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Seanad Éireann debate -
Thursday, 7 Jul 1949

Vol. 36 No. 17

Nurses Bill, 1949—Second Stage.

Question proposed: "That the Bill be now read a Second Time."

I will begin by trying to give Senators some idea of the necessity for this Bill. There are a number of factors in the nursing problem with which we must now grapple. On the one hand, we have the increase which will be necessary in the number of nurses employed in the various expanding public health services according as they improve in the years immediately ahead, and on the other hand there is the fact that girls to-day do not seem to find the same attraction in the nursing profession as was once traditional.

To a certain extent the emigration of nurses is also an important factor. This may occur for a variety of reasons among which the financial one is not necessarily dominant. Conditions attaching to training elsewhere may appear to be more attractive and better prospects may seem to exist for trained nurses. A considerable amount has been done by administrative action in my Department to improve the lot of nurses who primarily are the responsibility of the Department of Health, those working in the local authority services, and the matter of remuneration for both hospital nurses and outdoor nurses in the public health services has been the subject of more than one review in recent years. In the case of many of our girls who have gone abroad to take up nursing, conditions which from a distance appeared to be particularly attractive have not in effect been sufficiently good to keep many of them there. Consequently a number are now returning to this country to take up nursing posts here. The return, however, of these exiles is not of such proportion as to render less necessary the taking of far reaching action to ensure an adequate number of nurses for our expanding services.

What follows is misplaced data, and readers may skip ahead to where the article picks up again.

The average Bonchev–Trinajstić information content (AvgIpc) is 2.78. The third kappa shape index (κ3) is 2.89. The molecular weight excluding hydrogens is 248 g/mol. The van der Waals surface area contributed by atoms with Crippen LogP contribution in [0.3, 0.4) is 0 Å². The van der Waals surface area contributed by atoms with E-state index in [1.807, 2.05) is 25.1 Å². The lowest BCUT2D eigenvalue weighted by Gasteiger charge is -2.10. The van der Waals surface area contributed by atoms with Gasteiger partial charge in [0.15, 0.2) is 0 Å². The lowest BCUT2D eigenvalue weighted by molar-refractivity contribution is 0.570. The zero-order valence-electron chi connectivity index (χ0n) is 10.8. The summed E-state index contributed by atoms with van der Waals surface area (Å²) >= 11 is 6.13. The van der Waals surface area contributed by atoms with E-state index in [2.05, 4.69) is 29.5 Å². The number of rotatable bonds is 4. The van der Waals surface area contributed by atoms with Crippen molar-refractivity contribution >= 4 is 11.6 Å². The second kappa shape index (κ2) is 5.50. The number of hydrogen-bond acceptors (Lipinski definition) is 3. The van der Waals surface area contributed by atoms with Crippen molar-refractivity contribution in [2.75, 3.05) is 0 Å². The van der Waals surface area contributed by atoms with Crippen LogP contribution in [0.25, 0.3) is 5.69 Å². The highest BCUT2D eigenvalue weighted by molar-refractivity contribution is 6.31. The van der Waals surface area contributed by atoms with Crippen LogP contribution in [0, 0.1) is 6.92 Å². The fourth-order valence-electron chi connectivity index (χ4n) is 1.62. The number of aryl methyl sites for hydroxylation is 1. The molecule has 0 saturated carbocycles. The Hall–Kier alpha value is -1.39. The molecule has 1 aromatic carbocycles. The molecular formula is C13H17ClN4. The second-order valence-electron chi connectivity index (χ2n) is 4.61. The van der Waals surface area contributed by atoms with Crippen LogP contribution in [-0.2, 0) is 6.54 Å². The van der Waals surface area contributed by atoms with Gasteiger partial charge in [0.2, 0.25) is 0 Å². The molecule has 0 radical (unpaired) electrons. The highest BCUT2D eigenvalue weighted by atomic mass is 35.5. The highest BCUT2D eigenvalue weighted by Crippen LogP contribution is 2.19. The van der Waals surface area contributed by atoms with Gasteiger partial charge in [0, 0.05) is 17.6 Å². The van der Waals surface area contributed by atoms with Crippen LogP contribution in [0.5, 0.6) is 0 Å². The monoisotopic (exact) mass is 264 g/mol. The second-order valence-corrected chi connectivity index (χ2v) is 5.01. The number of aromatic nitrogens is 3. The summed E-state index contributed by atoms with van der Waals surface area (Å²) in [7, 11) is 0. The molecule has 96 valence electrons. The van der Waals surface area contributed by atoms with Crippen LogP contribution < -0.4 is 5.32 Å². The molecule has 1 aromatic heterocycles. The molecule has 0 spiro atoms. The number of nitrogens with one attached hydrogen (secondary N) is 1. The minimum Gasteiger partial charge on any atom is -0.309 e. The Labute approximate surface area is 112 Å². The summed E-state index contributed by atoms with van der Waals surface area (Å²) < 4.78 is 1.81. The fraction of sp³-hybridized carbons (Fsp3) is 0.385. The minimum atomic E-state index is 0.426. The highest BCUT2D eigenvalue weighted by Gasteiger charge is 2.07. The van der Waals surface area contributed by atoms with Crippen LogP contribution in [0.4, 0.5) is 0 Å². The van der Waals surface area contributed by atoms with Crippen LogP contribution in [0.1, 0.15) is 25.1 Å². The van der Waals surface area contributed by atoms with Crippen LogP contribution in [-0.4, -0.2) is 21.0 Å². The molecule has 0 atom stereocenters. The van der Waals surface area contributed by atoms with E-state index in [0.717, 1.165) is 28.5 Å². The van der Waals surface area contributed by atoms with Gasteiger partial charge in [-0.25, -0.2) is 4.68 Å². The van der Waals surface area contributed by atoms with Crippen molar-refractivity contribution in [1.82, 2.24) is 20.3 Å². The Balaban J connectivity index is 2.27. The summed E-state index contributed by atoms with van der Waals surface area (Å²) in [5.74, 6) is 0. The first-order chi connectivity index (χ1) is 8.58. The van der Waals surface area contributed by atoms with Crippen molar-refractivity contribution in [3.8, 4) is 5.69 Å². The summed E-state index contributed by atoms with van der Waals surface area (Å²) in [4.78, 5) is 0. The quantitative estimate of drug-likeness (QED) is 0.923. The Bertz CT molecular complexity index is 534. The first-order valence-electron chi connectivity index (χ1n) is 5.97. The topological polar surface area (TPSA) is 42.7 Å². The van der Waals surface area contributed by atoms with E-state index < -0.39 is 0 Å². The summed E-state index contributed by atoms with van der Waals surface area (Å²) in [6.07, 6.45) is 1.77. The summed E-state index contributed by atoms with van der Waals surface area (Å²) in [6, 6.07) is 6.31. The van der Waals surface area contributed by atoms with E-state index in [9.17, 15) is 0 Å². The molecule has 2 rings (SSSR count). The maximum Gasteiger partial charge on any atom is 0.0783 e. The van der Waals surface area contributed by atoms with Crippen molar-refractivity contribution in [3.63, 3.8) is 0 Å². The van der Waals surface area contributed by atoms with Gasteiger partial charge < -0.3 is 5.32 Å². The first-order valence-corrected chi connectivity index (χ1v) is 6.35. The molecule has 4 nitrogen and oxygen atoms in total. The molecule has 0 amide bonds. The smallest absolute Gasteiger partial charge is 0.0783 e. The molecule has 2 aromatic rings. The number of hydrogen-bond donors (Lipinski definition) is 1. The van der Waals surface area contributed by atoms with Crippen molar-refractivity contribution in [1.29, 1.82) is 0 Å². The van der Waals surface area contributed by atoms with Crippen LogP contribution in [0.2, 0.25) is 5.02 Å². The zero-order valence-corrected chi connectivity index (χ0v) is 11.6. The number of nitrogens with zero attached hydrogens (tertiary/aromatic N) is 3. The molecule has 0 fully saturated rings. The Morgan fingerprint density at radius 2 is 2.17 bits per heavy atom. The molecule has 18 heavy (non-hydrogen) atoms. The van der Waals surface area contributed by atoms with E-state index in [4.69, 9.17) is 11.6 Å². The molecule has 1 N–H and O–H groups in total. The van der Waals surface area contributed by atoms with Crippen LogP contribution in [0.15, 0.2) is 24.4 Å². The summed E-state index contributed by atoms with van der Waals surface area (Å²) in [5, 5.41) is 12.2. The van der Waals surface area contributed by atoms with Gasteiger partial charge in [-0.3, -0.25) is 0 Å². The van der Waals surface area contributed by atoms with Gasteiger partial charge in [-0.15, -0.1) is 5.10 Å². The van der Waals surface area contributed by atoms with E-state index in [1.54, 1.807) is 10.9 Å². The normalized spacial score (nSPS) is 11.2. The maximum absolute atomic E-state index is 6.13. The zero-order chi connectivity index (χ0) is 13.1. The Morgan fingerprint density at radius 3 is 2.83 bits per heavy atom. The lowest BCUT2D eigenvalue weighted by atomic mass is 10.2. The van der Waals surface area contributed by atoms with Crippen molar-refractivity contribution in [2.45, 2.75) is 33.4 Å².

The problem of ensuring an adequate supply of nurses must, in the main, be attacked by the body or bodies responsible for the control of professional nurses. These two bodies at the present moment are the General Nursing Council and the Central Midwives Board. The powers which these two bodies have at the moment have been reviewed in consultation with the two bodies and my Department and they are quite obviously inadequate. If we are to try to avoid the very serious crisis which may arise from a shortage of nursing personnel to meet our growing needs it would be necessary to stimulate, by special measures, the recruitment of certain categories of nurses and this cannot be done by the existing bodies. We have, therefore, to approach the matter from the most effective manner in which the profession of nurses should be organised in the future. The establishment of a unified body representative of all the interests concerned, which would have adequate powers to deal with the many problems likely to arise is regarded as the best solution, and the present Bill has been prepared for that purpose. The explanatory memorandum circulated with it indicates its main purposes and makes it unnecessary for me to repeat them in detail.

The principal provisions in the Bill are that the Central Midwives Board and the General Nursing Council should be replaced by a single body which should control both nursing and midwifery, which will in future be treated as a branch of nursing. The necessity for termination of the legal segregation of maternity nursing from other branches will be apparent when it is realised that the job of the maternity nurse is no longer so clearly defined from the general practice of nursing as it used to be. Special training in the nursing of infants is coming to be looked upon as an essential part of the equipment of a maternity nurse. I may also say, while I have the highest appreciation of the midwifery profession as it exists and the stringent but necessary discipline under which they carry on, I am also satisfied that the determination of the legal distinction will tend, if anything, to improve the status and prestige of the maternity nurse. Personnel difficulties have not so far emerged with regard to midwives but it will be realised that the need for special measures for training are needed and the board will have power to deal with the problem by contrast with the limited powers of the present governing body.

The constitution of the board will be found in the main in clauses 12 and 13 of the Bill where it is proposed that 13 members should be appointed by the Minister following consultation, in the case of nine of these 13 appointments, with the appropriate bodies, where such exist, and that ten members should be elected. With a view to implementing the proposals of the Bill as quickly as possible—and I might add on the suggestion of one of the nursing bodies—it is considered desirable to make provision for the appointment of the entire first board by the Minister. This is a proposal which for obvious reasons did not readily commend itself to me. The proposal is put forward purely for the reasons that in using it it might possibly save time.